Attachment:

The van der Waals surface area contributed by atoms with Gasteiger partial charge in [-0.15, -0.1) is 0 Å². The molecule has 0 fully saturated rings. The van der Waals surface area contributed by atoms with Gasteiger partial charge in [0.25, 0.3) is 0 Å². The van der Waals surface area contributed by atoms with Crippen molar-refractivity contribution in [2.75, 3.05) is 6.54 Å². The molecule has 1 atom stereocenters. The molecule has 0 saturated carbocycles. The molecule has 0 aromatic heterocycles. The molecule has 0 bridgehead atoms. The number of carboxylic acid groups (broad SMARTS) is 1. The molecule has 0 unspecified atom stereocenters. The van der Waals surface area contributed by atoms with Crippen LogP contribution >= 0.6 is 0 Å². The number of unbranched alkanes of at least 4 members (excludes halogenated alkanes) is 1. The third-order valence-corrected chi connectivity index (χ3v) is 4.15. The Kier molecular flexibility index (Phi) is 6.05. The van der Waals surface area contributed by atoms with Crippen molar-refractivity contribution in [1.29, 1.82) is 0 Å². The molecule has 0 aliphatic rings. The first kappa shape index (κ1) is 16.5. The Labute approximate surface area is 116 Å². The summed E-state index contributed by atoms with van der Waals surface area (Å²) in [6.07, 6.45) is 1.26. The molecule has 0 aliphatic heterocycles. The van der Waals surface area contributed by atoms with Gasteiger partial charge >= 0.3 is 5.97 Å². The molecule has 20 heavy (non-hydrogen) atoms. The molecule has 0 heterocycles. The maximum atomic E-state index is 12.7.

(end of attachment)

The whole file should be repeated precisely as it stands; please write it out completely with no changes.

The van der Waals surface area contributed by atoms with Gasteiger partial charge in [-0.15, -0.1) is 0 Å². The molecule has 0 fully saturated rings. The van der Waals surface area contributed by atoms with Gasteiger partial charge in [0.25, 0.3) is 0 Å². The van der Waals surface area contributed by atoms with Crippen molar-refractivity contribution in [2.75, 3.05) is 6.54 Å². The molecule has 1 atom stereocenters. The molecule has 0 saturated carbocycles. The molecule has 0 aromatic heterocycles. The molecule has 0 bridgehead atoms. The number of carboxylic acid groups (broad SMARTS) is 1. The molecule has 0 unspecified atom stereocenters. The van der Waals surface area contributed by atoms with Crippen LogP contribution >= 0.6 is 0 Å². The number of unbranched alkanes of at least 4 members (excludes halogenated alkanes) is 1. The third-order valence-corrected chi connectivity index (χ3v) is 4.15. The Kier molecular flexibility index (Phi) is 6.05. The van der Waals surface area contributed by atoms with Crippen molar-refractivity contribution in [1.29, 1.82) is 0 Å². The molecule has 0 aliphatic rings. The first kappa shape index (κ1) is 16.5. The Labute approximate surface area is 116 Å². The summed E-state index contributed by atoms with van der Waals surface area (Å²) in [6.07, 6.45) is 1.26. The molecule has 0 aliphatic heterocycles. The van der Waals surface area contributed by atoms with Gasteiger partial charge >= 0.3 is 5.97 Å². The molecule has 20 heavy (non-hydrogen) atoms. The molecule has 0 heterocycles. The maximum atomic E-state index is 12.7.